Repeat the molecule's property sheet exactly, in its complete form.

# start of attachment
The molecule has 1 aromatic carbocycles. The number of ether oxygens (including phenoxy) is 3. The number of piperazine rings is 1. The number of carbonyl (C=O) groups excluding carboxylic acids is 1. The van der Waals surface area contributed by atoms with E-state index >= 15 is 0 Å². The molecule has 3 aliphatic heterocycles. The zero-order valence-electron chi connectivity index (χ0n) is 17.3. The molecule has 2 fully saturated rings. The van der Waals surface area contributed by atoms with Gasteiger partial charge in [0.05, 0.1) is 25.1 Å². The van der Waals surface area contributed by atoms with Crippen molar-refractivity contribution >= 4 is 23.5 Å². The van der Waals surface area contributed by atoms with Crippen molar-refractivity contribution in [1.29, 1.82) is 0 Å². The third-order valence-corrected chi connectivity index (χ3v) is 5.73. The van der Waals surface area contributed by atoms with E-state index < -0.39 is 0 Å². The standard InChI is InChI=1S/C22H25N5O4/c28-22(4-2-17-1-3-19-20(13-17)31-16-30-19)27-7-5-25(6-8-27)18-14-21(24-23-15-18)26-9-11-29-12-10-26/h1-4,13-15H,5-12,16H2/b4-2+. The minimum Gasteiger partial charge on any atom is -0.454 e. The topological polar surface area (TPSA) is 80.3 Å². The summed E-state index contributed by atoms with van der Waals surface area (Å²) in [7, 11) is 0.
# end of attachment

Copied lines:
The molecule has 1 aromatic carbocycles. The number of ether oxygens (including phenoxy) is 3. The number of piperazine rings is 1. The number of carbonyl (C=O) groups excluding carboxylic acids is 1. The van der Waals surface area contributed by atoms with E-state index >= 15 is 0 Å². The molecule has 3 aliphatic heterocycles. The zero-order valence-electron chi connectivity index (χ0n) is 17.3. The molecule has 2 fully saturated rings. The van der Waals surface area contributed by atoms with Gasteiger partial charge in [0.05, 0.1) is 25.1 Å². The van der Waals surface area contributed by atoms with Crippen molar-refractivity contribution >= 4 is 23.5 Å². The van der Waals surface area contributed by atoms with Crippen molar-refractivity contribution in [1.29, 1.82) is 0 Å². The third-order valence-corrected chi connectivity index (χ3v) is 5.73. The van der Waals surface area contributed by atoms with E-state index < -0.39 is 0 Å². The standard InChI is InChI=1S/C22H25N5O4/c28-22(4-2-17-1-3-19-20(13-17)31-16-30-19)27-7-5-25(6-8-27)18-14-21(24-23-15-18)26-9-11-29-12-10-26/h1-4,13-15H,5-12,16H2/b4-2+. The minimum Gasteiger partial charge on any atom is -0.454 e. The topological polar surface area (TPSA) is 80.3 Å². The summed E-state index contributed by atoms with van der Waals surface area (Å²) in [7, 11) is 0.